Seung Yul Oh’s sculpture explores scale, space, cultures, and time. He works across a broad range of materials and aesthetics, often using humour and playfulness in his sculptural forms to connect contemporary art and whimsey. Historically, enlarging an object or figure is typically used to express heroism or cement the monumental, but here Oh delivers three round and appealingly cute penguins, skewering the intersection between size and significance. What are we to make of Woomool? Are we to read it as an oversized and adorable cartoon animal, or see the enlarging to sci-fi proportions as something menacing? The work is light enough to entertain but also complex enough to suggest a sombre underside. Oh’s shift in scale prompts a re-thinking of otherwise familiar images and objects and calls into question the role of the viewer.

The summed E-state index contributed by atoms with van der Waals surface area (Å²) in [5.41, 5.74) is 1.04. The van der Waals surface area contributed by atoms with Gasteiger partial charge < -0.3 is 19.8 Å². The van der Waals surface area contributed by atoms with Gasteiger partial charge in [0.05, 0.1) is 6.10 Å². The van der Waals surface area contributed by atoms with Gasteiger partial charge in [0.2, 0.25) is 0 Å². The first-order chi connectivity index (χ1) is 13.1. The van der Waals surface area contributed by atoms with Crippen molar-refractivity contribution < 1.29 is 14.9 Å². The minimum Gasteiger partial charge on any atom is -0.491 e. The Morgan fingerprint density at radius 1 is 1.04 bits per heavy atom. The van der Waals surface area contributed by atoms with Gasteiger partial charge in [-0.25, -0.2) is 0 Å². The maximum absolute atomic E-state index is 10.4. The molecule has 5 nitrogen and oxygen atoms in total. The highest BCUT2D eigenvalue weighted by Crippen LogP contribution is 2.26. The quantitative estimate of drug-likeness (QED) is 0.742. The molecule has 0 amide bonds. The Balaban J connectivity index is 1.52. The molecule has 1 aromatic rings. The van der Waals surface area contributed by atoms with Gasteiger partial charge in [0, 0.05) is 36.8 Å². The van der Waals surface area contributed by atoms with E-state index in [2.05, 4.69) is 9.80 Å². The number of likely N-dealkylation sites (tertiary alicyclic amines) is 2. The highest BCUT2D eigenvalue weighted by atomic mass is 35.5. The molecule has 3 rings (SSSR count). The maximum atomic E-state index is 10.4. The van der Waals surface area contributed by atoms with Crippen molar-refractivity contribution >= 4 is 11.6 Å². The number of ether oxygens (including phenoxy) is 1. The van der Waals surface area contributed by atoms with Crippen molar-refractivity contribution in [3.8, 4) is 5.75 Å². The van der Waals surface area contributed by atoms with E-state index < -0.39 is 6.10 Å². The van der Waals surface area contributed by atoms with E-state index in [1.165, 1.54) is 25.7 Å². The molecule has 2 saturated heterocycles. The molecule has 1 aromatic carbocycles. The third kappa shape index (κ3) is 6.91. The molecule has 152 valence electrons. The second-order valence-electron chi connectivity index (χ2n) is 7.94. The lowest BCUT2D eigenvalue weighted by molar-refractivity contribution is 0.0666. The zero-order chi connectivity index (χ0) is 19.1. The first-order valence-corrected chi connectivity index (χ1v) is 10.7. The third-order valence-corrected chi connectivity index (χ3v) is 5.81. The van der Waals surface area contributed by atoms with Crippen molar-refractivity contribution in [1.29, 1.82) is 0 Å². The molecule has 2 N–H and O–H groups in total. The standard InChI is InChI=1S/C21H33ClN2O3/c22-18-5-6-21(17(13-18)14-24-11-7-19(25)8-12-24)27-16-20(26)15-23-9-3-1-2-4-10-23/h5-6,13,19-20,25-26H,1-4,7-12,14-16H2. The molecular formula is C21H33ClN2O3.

Ani O’Neill draws on the traditionally feminine making techniques handed down by her Cook Island grandmother and the mamas of her extended community. Cottage Industry is an ongoing series made from crocheted acrylic wool over steel rings. Like many ideas and objects introduced to Pacific societies, O’Neill’s practice adapts and reconfigures form and substance. Anchored within a practice that explores urban Pasifika culture and nags the art-craft divide through a range of sculptural forms, her witty and provocative practice addresses gender, identity, colonialism and tourism’s commodification of Pacific culture.